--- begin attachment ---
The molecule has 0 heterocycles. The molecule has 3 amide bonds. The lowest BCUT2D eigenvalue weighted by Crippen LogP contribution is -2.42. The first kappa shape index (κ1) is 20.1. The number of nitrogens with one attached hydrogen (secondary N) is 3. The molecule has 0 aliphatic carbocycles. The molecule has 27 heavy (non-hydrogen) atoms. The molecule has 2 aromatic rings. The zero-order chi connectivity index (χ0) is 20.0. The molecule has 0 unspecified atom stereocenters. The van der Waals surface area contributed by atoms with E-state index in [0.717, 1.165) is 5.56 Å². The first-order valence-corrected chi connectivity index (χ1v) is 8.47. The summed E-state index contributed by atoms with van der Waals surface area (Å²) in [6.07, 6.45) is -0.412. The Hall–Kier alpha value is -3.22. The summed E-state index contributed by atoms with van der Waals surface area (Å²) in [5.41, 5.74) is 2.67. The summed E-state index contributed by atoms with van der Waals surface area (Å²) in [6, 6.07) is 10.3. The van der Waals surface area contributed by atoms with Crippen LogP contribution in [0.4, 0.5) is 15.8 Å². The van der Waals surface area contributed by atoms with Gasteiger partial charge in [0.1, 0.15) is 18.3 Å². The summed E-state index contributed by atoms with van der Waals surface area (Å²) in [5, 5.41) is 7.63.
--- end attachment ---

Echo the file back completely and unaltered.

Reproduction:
The molecule has 0 heterocycles. The molecule has 3 amide bonds. The lowest BCUT2D eigenvalue weighted by Crippen LogP contribution is -2.42. The first kappa shape index (κ1) is 20.1. The number of nitrogens with one attached hydrogen (secondary N) is 3. The molecule has 0 aliphatic carbocycles. The molecule has 27 heavy (non-hydrogen) atoms. The molecule has 2 aromatic rings. The zero-order chi connectivity index (χ0) is 20.0. The molecule has 0 unspecified atom stereocenters. The van der Waals surface area contributed by atoms with E-state index in [0.717, 1.165) is 5.56 Å². The first-order valence-corrected chi connectivity index (χ1v) is 8.47. The summed E-state index contributed by atoms with van der Waals surface area (Å²) in [6.07, 6.45) is -0.412. The Hall–Kier alpha value is -3.22. The summed E-state index contributed by atoms with van der Waals surface area (Å²) in [5.41, 5.74) is 2.67. The summed E-state index contributed by atoms with van der Waals surface area (Å²) in [6, 6.07) is 10.3. The van der Waals surface area contributed by atoms with Crippen LogP contribution in [0.4, 0.5) is 15.8 Å². The van der Waals surface area contributed by atoms with Gasteiger partial charge in [0.1, 0.15) is 18.3 Å². The summed E-state index contributed by atoms with van der Waals surface area (Å²) in [5, 5.41) is 7.63.